my husband mainly has veto power on the decorating side of things. i do all the work and he can veto items if he really hates them. he lets me pretty much do what i want on the inside anyway since he loves what i’ve done so far and he takes care of the outside with his awesome landscaping abilities!

  4. says

    My husband loves to use tools. So, I have found that any projects that involve procurement of a new tool helps a lot!!

    Compromise ends up working out the best because then we are both happy with the outcome. In our bathroom, my husband wanted a faux finish on the wall and I was oh-so-opposed to that idea. We ended up finding a Ralph Lauren “finish” called linen… faux enough for him… subtle enough for me. We both LOVED the final product!

    We are currently working through the comfort/design balance while shopping for new living room chairs :-) It might take a while to find the perfect chairs, but it will be worth it!

  5. says

    I can totally relate…we recently bought a house and it’s been tough not choosing everything, considering I have a bery modern aesthetic and my partener Jennifer has more of a traditional approach to decor. We have learned to compromise a lot.

  6. Jenny R says

    #3 is definitely a big winner in our house. And it works for anything! When we were putting together our wedding registry, I picked out 3 or 4 different patterns of china, silverware, duvet cover, you name it! And all he had to do was pick out of those. That way, you get one of the ones you want, and he feels like he picked it out. I think the key is probably to make him think he had the great idea and that he makes the decisions, even though secretly you know you did both. =0)

  7. Rachel says

    I’m so glad you’ve posted on this topic! My husband and I rarely see eye-to-eye on decorating. He likes BIG DARK HEAVY elements and I like the lighter…more purple…side. Can’t I just have one purple thing!?! ONE!?!

    Anyway, I’ll definitely be taking so of your advice, particularly the one about multiple choice. If my husband’s really honest with himself he doesn’t care THAT MUCH about the decorations in the house, but he does like to feel like he has a say. I think this option will solve a lot of that.
    THANKS!

  8. christel says

    My husband is a nut. A sweet, loving, keeper but still a nut. If it were up to him our whole house would be painted red with black furniture. He likes big fluffy couches, chairs with those built in rolls, and nothing in a light shade! But you see I pull “Here honey which one of these two do you like? You always know what will work best.” And then voila! I have light colors, air furniture, and even a little toile! Sshhh don’t tell him my secret.

  9. says

    This post cracks me up! I use the “give and take” and “the multiple choice” quite often. :) Thanks for the other suggestions!

  10. says

    Wow, guys – I’m impressed. How long have you been married??? You’ve given some excellent advice. I think you can boil it all down to “honest, open conversation” coupled with a LOT of ***respect***. Respect is so key.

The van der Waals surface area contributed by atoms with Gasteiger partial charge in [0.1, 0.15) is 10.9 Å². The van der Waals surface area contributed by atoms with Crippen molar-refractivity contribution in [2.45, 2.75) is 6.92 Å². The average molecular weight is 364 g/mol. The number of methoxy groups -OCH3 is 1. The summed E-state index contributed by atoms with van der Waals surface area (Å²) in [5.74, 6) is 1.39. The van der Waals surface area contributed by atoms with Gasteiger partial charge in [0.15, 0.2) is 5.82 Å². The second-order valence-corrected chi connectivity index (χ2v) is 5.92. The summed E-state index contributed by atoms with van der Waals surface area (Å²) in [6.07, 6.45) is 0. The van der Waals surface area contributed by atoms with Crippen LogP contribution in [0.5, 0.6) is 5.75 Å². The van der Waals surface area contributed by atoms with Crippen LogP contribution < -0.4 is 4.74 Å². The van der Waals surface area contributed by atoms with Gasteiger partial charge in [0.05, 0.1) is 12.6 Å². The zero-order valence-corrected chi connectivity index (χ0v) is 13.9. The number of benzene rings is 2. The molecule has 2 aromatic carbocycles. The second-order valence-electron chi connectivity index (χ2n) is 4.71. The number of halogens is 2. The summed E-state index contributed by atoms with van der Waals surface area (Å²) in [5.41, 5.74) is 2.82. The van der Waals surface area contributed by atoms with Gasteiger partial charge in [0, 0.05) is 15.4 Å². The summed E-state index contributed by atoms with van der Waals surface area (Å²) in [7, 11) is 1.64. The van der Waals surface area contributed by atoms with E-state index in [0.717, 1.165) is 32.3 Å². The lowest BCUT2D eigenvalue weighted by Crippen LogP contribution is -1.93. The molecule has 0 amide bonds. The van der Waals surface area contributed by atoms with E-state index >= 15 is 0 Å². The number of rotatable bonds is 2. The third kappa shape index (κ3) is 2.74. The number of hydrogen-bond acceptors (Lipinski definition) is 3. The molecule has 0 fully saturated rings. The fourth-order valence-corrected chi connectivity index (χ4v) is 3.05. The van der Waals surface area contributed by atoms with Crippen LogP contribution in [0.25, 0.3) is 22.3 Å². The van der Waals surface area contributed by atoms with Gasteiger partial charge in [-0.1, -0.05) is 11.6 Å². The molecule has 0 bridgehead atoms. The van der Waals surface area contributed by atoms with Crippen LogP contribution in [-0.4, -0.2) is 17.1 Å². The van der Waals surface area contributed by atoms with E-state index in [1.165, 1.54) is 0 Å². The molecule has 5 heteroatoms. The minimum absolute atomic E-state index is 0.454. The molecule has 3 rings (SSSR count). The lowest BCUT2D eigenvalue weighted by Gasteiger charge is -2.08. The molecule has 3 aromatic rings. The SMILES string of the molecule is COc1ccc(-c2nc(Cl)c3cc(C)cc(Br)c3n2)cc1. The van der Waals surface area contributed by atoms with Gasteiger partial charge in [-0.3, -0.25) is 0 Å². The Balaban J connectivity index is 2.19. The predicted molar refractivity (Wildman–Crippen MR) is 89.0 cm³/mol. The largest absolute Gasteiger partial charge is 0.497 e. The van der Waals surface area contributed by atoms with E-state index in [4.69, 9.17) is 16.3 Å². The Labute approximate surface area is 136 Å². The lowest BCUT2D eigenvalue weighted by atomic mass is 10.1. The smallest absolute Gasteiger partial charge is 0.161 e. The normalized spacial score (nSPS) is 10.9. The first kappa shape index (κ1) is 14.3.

John, my Sam sounds a ton like you. He definitely takes an interest in my ideas and the style/design of our (future) rooms, but his eyes can glaze over at times – and he can definitely freeze up when I start talking about projects that require a lot of moolah. I think he’ll really enjoy reading your perspective :)

    One thing – if you don’t mind. IN reading some of the comments, I just want to pipe up and say there is a really important, (but sometimes subtle) line between pleading your case and flat out *manipulating* your man. Manipulation is always going to be a losing game. I get the idea from what you’ve written that you and Sherry have a genuine respect for the other’s ideas and preferences. She’s trying to convince, *but* not backhandedly, and she’s not trying to fool you into playing along with something that’s purely *her* agenda. Like you said, you don’t lift a paint brush until you are both completely on board. Sam and I like to call it being “one mind” :)

    Again, great advice, guys :) Keep talking and loving each other!

    Jacci

  11. says

    I use the multiple choice tactic all the time. It works well but I find it’s still hard to give up the one I like best when he doesn’t pick that one.

    A good one also is to try to get him think it was his idea.

  12. says

    Oops – didn’t mean to shout when I typed the word “in” up above. Typo. And, I wanted to say that I think it’s sweet to read how other couples are working on getting to the same place in their decision making process, too. This is a very encouraging “build up your marriage” type post – not just about decor! :)

  13. Abha says

    When it comes to big decisions (anything that costs more than $50), I do all the legwork – visiting stores online and in person, wandering through antique stores, etc. – identify 2 or 3 objects I like, and then call him in for his opinion. So, multiple choice.

    For small decisions (the el cheapo ones), I just take them myself. He trusts me completely, and he knows that by the time I’ve bought something, I’ve carefully considered whether it’s something we ‘want’ or ‘need’, and where/how it will be used. Several times now, when he’s away on a business trip, he comes back to find new curtains or frames or cushions. He’s always pleasantly surprised.

  14. Dianne says

    A couple of years ago, we remodeled our Powder Room. He wanted a wall of DARK brown glass tile behind the pedestal sink. This certainly wasn’t what I was thinking (really didn’t work well with the house or our style). So I said “Honey, what about this do you like?”. I realized it wasn’t the glass tiles that he really wanted, but that we put tile behind the sink. Which I thought was a GREAT idea. So I found some marble mosaic tile (in a herringbone pattern) and had it installed on the wall. It looks absolutely amazing and we can’t both be happier.

    So I think it’s important to understand what’s motivating both of your decisions and the statement “honey, what about this do you like” works all the time. For both him and me.

  15. says

    John,

    Hearing you say this, “I’m generally resistant to change, I’m stingy when it comes to spending on decor, and sometimes I feel too distracted by work, life, whatever to give my full attention to Sherry’s latest project,” just gave me all the hope in the world.

    I’m recently married and am still adjusting to what’s it’s like to share my life with a member of the opposite sex, especially one who thinks cardboard boxes are acceptable home decor!

    Thanks.